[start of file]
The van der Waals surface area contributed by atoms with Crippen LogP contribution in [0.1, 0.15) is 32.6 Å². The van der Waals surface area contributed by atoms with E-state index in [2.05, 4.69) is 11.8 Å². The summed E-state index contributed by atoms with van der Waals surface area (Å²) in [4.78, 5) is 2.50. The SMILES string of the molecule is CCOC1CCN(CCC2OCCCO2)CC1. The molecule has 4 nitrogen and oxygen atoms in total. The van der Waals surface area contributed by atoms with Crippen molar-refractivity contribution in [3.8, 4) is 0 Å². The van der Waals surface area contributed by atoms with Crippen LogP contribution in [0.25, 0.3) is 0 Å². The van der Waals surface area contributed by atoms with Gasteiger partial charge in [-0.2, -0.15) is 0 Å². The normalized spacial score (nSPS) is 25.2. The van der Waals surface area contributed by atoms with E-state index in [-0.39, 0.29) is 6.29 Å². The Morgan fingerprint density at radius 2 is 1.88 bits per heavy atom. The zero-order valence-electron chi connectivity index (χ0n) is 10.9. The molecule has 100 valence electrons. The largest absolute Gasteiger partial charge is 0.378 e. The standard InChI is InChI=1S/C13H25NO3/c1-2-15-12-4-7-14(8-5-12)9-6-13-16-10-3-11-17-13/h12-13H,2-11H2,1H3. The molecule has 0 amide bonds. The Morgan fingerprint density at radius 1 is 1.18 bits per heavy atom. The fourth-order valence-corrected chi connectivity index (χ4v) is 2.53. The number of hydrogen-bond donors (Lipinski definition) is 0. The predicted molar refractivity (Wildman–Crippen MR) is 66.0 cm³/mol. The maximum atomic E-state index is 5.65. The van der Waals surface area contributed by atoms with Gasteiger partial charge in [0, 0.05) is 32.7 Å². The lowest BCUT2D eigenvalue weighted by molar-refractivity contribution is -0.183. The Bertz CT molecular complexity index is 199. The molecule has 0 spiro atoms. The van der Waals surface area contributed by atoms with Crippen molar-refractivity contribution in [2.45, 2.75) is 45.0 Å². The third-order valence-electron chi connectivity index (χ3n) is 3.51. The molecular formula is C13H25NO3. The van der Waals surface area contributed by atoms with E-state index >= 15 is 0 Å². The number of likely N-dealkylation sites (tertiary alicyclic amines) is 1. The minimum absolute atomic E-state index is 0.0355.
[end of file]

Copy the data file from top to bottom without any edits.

The van der Waals surface area contributed by atoms with Crippen LogP contribution in [0.1, 0.15) is 32.6 Å². The van der Waals surface area contributed by atoms with E-state index in [2.05, 4.69) is 11.8 Å². The summed E-state index contributed by atoms with van der Waals surface area (Å²) in [4.78, 5) is 2.50. The SMILES string of the molecule is CCOC1CCN(CCC2OCCCO2)CC1. The molecule has 4 nitrogen and oxygen atoms in total. The van der Waals surface area contributed by atoms with Crippen molar-refractivity contribution in [3.8, 4) is 0 Å². The van der Waals surface area contributed by atoms with Crippen LogP contribution in [0.25, 0.3) is 0 Å². The van der Waals surface area contributed by atoms with Gasteiger partial charge in [-0.2, -0.15) is 0 Å². The normalized spacial score (nSPS) is 25.2. The van der Waals surface area contributed by atoms with E-state index in [-0.39, 0.29) is 6.29 Å². The Morgan fingerprint density at radius 2 is 1.88 bits per heavy atom. The zero-order valence-electron chi connectivity index (χ0n) is 10.9. The molecule has 100 valence electrons. The largest absolute Gasteiger partial charge is 0.378 e. The standard InChI is InChI=1S/C13H25NO3/c1-2-15-12-4-7-14(8-5-12)9-6-13-16-10-3-11-17-13/h12-13H,2-11H2,1H3. The molecule has 0 amide bonds. The Morgan fingerprint density at radius 1 is 1.18 bits per heavy atom. The fourth-order valence-corrected chi connectivity index (χ4v) is 2.53. The number of hydrogen-bond donors (Lipinski definition) is 0. The predicted molar refractivity (Wildman–Crippen MR) is 66.0 cm³/mol. The maximum atomic E-state index is 5.65. The van der Waals surface area contributed by atoms with Gasteiger partial charge in [0, 0.05) is 32.7 Å². The lowest BCUT2D eigenvalue weighted by molar-refractivity contribution is -0.183. The Bertz CT molecular complexity index is 199. The molecule has 0 spiro atoms. The van der Waals surface area contributed by atoms with Crippen molar-refractivity contribution in [2.45, 2.75) is 45.0 Å². The third-order valence-electron chi connectivity index (χ3n) is 3.51. The molecular formula is C13H25NO3. The van der Waals surface area contributed by atoms with E-state index >= 15 is 0 Å². The number of likely N-dealkylation sites (tertiary alicyclic amines) is 1. The minimum absolute atomic E-state index is 0.0355.